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  1. The European Society for Medical Oncology (ESMO) has just had its Annual Conference in Copenhagen. Click here and here for 2 reports from Practice Update about some of the things discussed at ESMO 2016 and the implications for patients.
  2. "There are differing schools of thoughts regarding whether oligometastases represent isolated lesions—where targeted therapy may render a patient disease free—or whether they coexist with micrometastases, where targeted therapy in addition to systemic therapy is required for maximal clinical impact. As such, the approach to the patient with oligometastatic prostate cancer requires multidisciplinary consideration, with surgery, radiotherapy, and systemic therapy potentially of benefit either singularly or in combination. Indeed, mounting evidence suggests durable disease-free intervals and, in some cases, possibly cure, may be achieved with such a multimodal strategy. However, selecting patients that may benefit most from treatment of oligometastases is an ongoing challenge. " Click on this link to read a paper on oligometastatic prostate cancer from the 2016 American Society of Clinical Oncology (ASCO) Scientific Meeting.
  3. The Pilot study of Patients with Oligometastases from Prostate cancer treated with STereotactic Ablative body Radiosurgery (POPSTAR) trial is no longer recruiting. I was at Peter Mac for one of my regular follow-up visits (21 months after stereotactic radiation). No results have been published for this study but apparently some trends are developing. Talking to my radiology oncologist I got the impression that, although the stereotactic radiation had successfully sterilised the metastases being treated, many of the patients (including me) had further metastases develop. There were a few patients who had not had any recurrence after their treatment. Were the patients on the study who progressed after stereotactic radiation truly oligometastatic? Or did we already have the further metastases which did not show up on imaging at the time but are being detected now by improved imaging technology? I’ve recently read a study* which said that it is important to define the true oligometastatic stage and suggests that there are differences between polymetastatic, oligometastatic, or oligo-recurrent disease. The study said that a patient who is oligometastatic on diagnosis is not the same as one who is oligometastatic after treatment. Poly = many. Oligo = few. Improvements in imaging (eg Ga68 PET Scans) are going to make easier in the future to define the true oligometastatic stage. In my opinion (I’m not a doctor) there is a benefit in sterilising known metastases with stereotactic radiation even in cases which are not truly oligometastatic. Although not curative, this treatment reduces cancer load in the body, eliminates a potential source of further metastases and hopefully delays progression of the cancer. My radiology oncologist says that he’d like to think this too but at present we don’t have any evidence. * Oligometastases in prostate cancer: restaging stage IV cancers and new radiotherapy options Moreno et al. Radiation Oncology2014,9:258 http://www.ro-ournal.com/content/9/1/258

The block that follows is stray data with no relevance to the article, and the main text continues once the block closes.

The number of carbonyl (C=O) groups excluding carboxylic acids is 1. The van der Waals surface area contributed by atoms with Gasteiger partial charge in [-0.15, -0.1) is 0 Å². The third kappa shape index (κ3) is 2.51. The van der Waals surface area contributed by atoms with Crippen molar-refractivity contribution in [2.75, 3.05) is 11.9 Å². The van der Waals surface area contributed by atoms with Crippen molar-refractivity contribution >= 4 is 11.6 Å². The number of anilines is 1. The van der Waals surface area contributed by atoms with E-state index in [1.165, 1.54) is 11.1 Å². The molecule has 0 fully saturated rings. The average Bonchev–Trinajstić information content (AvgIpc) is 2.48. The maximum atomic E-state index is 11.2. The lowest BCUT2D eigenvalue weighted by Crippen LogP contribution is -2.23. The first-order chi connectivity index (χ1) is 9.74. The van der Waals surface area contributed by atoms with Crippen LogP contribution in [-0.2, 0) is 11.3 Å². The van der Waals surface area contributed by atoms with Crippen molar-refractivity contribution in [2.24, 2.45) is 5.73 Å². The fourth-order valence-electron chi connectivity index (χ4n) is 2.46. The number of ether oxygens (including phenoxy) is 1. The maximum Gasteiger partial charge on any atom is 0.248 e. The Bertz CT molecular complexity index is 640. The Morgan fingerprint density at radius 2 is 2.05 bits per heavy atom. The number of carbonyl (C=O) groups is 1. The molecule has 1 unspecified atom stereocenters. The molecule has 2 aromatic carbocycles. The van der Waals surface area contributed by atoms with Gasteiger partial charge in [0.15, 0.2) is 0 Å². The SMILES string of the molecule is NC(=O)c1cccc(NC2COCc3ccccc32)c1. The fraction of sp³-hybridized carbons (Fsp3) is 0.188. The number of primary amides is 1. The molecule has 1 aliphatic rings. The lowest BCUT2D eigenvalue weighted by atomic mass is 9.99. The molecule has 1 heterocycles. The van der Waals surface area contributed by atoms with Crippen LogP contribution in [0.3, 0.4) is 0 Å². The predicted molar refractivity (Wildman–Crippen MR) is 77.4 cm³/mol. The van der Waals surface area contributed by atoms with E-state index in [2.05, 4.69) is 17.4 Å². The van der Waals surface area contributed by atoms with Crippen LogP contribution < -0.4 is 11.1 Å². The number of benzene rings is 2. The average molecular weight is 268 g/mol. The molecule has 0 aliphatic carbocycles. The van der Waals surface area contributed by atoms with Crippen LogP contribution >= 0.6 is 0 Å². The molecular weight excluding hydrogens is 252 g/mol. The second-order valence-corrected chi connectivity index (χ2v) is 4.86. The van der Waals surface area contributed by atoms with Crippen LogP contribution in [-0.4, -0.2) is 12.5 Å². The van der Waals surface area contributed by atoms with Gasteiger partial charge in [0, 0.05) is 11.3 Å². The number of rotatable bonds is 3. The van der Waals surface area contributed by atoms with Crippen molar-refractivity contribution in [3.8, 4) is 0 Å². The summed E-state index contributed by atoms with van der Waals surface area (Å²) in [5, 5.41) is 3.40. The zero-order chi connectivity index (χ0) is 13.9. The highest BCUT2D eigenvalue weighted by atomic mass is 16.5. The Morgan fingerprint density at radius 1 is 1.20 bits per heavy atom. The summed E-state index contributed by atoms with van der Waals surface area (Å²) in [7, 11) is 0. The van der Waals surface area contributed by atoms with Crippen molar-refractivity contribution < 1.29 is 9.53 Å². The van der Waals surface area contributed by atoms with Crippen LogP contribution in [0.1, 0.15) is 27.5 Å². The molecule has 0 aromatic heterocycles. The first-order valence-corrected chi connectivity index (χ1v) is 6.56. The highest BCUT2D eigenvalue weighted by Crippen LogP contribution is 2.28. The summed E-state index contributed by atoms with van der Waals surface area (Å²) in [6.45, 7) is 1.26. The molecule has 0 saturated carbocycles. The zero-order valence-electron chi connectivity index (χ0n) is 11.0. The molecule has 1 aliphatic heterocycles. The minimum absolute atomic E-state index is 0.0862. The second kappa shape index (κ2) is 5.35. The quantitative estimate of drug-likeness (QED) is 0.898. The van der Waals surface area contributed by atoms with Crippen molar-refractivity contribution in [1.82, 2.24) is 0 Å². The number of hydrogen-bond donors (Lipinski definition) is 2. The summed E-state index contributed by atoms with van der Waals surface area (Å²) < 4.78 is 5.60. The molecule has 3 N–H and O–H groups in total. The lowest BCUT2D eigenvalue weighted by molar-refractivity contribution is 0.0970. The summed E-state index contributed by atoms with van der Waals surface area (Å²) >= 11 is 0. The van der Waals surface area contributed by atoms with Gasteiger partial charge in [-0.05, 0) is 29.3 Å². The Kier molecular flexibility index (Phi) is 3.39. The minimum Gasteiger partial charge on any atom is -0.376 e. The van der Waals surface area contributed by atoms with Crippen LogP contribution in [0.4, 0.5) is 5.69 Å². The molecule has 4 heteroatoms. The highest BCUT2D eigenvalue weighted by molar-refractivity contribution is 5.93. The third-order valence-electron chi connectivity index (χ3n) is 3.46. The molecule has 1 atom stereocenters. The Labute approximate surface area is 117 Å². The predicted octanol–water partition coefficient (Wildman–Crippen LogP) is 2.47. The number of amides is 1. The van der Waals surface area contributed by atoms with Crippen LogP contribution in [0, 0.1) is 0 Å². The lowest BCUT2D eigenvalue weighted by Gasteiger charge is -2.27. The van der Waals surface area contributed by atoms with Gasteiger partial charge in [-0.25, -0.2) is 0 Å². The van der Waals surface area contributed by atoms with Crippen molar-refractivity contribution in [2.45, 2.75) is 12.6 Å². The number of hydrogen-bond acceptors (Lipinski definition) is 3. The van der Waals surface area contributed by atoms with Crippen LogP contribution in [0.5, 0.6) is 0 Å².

4. The Prostate Cancer Foundation of Australia has posted a video on YouTube of the following talk on Radiation Therapy for Prostate Cancer given by radiation oncologist A/Prof Michael Izard at Sydney Adventist Hospital on 22 June 2015 .
  5. An interesting interview with Professor Steven Joniau during the European Urology Association 2015 Annual Conference earlier this year about Oligometastatic Prostate Cancer. What is the definition of Oligo-metastatic Prostate Cancer? What are the new imaging modalities and how are they going to change the landscape? How does this change the landscape? Is it ready for clinical implementation? Closing remarks and take home message Click on this link to view the video.
  6. Dr Eugene Kwon of the Mayo Clinic describes himself as a someone who is "innovative, who pushes the envelope" and who treats "aggressively." Here is a very interesting talk given by him at the 2014 PCRI Conference. Greater emphasis should be placed on identification and treatment of oligo-mets Treatments should focus on potentially curative and not "palliative" outcomes Available agents and technologies should be combined aggressively to evoke better outcomes Must abandon irrational obsession with one-step palliative approaches that have no prospect of cure and only prolong inevitable failure Click this sentence to watch the talk on YouTube.
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